Bombardier receives CSeries certification from Transport Canada
Montreal-based manufacturer giving update on 110- to 125-seat CS100
Bombardier's CSeries commercial aircraft has been certified by Canada's transportation regulator, after years of delays and cost overruns.
The Montreal-based manufacturer held a news conference Friday morning in Mirabel to provide an update on the 110- to 125-seat CS100, the smaller of two planes in the $5.4-billion US CSeries program.
Quebec Premier Philippe Couillard confirmed to CBC News ahead of the event that the certification for the jet would be announced.
"We should all be very proud of this," said Couillard. "When was the last time a Canadian airliner was certified in our history, and it's done in Quebec. It's a significant part of our economic future."
Federal Transport Minister Marc Garneau, a former astronaut, was on hand to make the announcement.
"This is a big day," Garneau said, adding that certification sends a strong message to investors and potential customers that Bombardier's CSeries — the largest jets the company has ever made — is open for business.
Ottawa has given its OK to the smaller, 110-seat version of the plane, known as the CS100. A larger model, the CS300, is expected to be certified within six months.
Last month, the Quebec government bailed out the aerospace giant, so the province has a direct stake in any future success of the project. That came on the same day the company announced a $3.2-billion writedown on the project which has seen many delays and cost overruns.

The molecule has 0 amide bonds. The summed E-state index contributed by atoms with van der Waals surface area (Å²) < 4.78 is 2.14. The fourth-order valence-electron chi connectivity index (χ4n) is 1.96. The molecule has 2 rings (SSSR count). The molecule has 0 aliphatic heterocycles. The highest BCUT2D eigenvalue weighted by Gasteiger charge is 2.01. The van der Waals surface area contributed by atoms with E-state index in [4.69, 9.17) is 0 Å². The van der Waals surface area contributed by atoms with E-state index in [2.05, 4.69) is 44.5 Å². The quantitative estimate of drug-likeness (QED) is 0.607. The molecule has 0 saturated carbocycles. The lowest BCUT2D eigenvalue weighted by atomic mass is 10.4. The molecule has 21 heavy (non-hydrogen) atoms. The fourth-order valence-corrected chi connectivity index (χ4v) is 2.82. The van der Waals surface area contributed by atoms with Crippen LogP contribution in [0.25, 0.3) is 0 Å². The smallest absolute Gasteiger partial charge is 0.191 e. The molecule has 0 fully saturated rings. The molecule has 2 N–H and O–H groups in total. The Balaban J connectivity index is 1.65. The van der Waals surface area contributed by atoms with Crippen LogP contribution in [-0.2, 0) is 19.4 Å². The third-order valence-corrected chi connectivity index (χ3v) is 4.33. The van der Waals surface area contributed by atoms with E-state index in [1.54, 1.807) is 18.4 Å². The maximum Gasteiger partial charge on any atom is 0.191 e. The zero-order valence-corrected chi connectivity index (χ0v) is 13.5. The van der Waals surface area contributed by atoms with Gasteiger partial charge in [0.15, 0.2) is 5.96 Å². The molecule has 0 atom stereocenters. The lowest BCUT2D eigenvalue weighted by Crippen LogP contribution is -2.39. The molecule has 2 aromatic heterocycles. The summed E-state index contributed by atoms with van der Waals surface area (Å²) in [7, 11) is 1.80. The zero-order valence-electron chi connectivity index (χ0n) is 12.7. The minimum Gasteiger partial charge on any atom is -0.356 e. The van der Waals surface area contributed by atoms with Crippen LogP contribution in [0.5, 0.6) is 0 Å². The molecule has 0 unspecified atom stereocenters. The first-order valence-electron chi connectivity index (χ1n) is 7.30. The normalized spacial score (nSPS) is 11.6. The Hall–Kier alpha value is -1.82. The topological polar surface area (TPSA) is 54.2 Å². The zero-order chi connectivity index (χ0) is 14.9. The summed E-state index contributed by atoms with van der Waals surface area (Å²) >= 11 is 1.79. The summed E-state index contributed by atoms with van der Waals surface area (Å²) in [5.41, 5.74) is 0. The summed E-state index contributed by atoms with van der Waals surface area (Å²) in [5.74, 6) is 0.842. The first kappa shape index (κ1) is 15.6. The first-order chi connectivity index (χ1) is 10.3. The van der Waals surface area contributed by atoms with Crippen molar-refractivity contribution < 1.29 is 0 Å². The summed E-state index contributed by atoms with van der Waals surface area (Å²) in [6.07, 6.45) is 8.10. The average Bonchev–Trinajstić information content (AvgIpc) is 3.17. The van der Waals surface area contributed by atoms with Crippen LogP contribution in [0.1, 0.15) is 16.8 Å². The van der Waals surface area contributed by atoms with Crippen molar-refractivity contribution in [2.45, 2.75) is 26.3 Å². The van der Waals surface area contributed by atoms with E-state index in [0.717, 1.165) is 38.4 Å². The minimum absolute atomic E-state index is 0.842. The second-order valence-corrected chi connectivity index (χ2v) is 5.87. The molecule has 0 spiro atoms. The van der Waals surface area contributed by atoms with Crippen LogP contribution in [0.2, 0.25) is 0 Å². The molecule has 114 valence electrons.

The federal government said it is reviewing an application to match the province's investment in the company and the project.
Other government officials, including Quebec's Industry Minister Jacques Daoust, were on hand for the ceremony.
Bombardier has said it expected to get the green light on certification by the end of the year.
Commercial flights next year
The last large media gathering at the CSeries assembly facility north of Montreal was in February for the first flight of the larger CS300, which is expected to see its first deliveries in September.
Since the first test flight in September 2013, CSeries jets have undergone more than 1,000 test flights. The company claims the jets are much quieter than current long-haul jets, and up to 20 per cent more fuel efficient.
Bombardier has received 243 firm orders for both models of the plane. The CS100 is expected to enter into service with Lufthansa by mid-2016, several months ahead of the CS300.
With files from The Canadian Press